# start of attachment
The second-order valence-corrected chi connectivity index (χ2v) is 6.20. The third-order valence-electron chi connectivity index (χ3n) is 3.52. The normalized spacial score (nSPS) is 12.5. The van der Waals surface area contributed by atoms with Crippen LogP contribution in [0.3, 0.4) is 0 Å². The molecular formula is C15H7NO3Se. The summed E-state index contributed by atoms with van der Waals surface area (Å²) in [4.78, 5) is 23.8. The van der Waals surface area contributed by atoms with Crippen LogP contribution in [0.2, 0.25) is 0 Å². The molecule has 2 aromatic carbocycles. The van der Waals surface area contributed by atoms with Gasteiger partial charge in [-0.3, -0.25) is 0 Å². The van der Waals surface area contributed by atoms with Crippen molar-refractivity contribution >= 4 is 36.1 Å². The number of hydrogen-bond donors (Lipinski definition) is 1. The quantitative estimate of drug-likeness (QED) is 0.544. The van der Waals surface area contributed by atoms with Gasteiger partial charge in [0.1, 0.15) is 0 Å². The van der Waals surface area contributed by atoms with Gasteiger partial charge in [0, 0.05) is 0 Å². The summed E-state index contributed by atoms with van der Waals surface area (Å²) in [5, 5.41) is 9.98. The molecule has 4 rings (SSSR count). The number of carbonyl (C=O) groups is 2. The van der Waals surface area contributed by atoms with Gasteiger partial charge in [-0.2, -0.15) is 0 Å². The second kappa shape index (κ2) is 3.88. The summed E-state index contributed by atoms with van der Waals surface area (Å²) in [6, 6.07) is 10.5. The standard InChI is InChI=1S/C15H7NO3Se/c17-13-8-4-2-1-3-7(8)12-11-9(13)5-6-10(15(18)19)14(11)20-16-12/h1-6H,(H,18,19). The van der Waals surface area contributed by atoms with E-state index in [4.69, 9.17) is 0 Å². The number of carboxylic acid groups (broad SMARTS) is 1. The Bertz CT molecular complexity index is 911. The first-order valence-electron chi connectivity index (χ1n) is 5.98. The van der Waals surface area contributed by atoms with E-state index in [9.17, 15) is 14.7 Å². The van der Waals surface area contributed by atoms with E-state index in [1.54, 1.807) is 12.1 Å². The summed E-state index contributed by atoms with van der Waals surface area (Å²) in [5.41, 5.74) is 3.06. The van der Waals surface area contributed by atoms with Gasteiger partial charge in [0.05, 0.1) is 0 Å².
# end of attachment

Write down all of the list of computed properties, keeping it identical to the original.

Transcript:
The second-order valence-corrected chi connectivity index (χ2v) is 6.20. The third-order valence-electron chi connectivity index (χ3n) is 3.52. The normalized spacial score (nSPS) is 12.5. The van der Waals surface area contributed by atoms with Crippen LogP contribution in [0.3, 0.4) is 0 Å². The molecular formula is C15H7NO3Se. The summed E-state index contributed by atoms with van der Waals surface area (Å²) in [4.78, 5) is 23.8. The van der Waals surface area contributed by atoms with Crippen LogP contribution in [0.2, 0.25) is 0 Å². The molecule has 2 aromatic carbocycles. The van der Waals surface area contributed by atoms with Gasteiger partial charge in [-0.3, -0.25) is 0 Å². The van der Waals surface area contributed by atoms with Crippen molar-refractivity contribution >= 4 is 36.1 Å². The number of hydrogen-bond donors (Lipinski definition) is 1. The quantitative estimate of drug-likeness (QED) is 0.544. The van der Waals surface area contributed by atoms with Gasteiger partial charge in [0.1, 0.15) is 0 Å². The van der Waals surface area contributed by atoms with Gasteiger partial charge in [0, 0.05) is 0 Å². The summed E-state index contributed by atoms with van der Waals surface area (Å²) in [5, 5.41) is 9.98. The molecule has 4 rings (SSSR count). The number of carbonyl (C=O) groups is 2. The van der Waals surface area contributed by atoms with Gasteiger partial charge in [-0.2, -0.15) is 0 Å². The second kappa shape index (κ2) is 3.88. The summed E-state index contributed by atoms with van der Waals surface area (Å²) in [6, 6.07) is 10.5. The standard InChI is InChI=1S/C15H7NO3Se/c17-13-8-4-2-1-3-7(8)12-11-9(13)5-6-10(15(18)19)14(11)20-16-12/h1-6H,(H,18,19). The van der Waals surface area contributed by atoms with E-state index in [4.69, 9.17) is 0 Å². The number of carboxylic acid groups (broad SMARTS) is 1. The Bertz CT molecular complexity index is 911. The first-order valence-electron chi connectivity index (χ1n) is 5.98. The van der Waals surface area contributed by atoms with E-state index in [9.17, 15) is 14.7 Å². The van der Waals surface area contributed by atoms with E-state index in [1.54, 1.807) is 12.1 Å². The summed E-state index contributed by atoms with van der Waals surface area (Å²) in [5.41, 5.74) is 3.06. The van der Waals surface area contributed by atoms with Gasteiger partial charge in [0.05, 0.1) is 0 Å².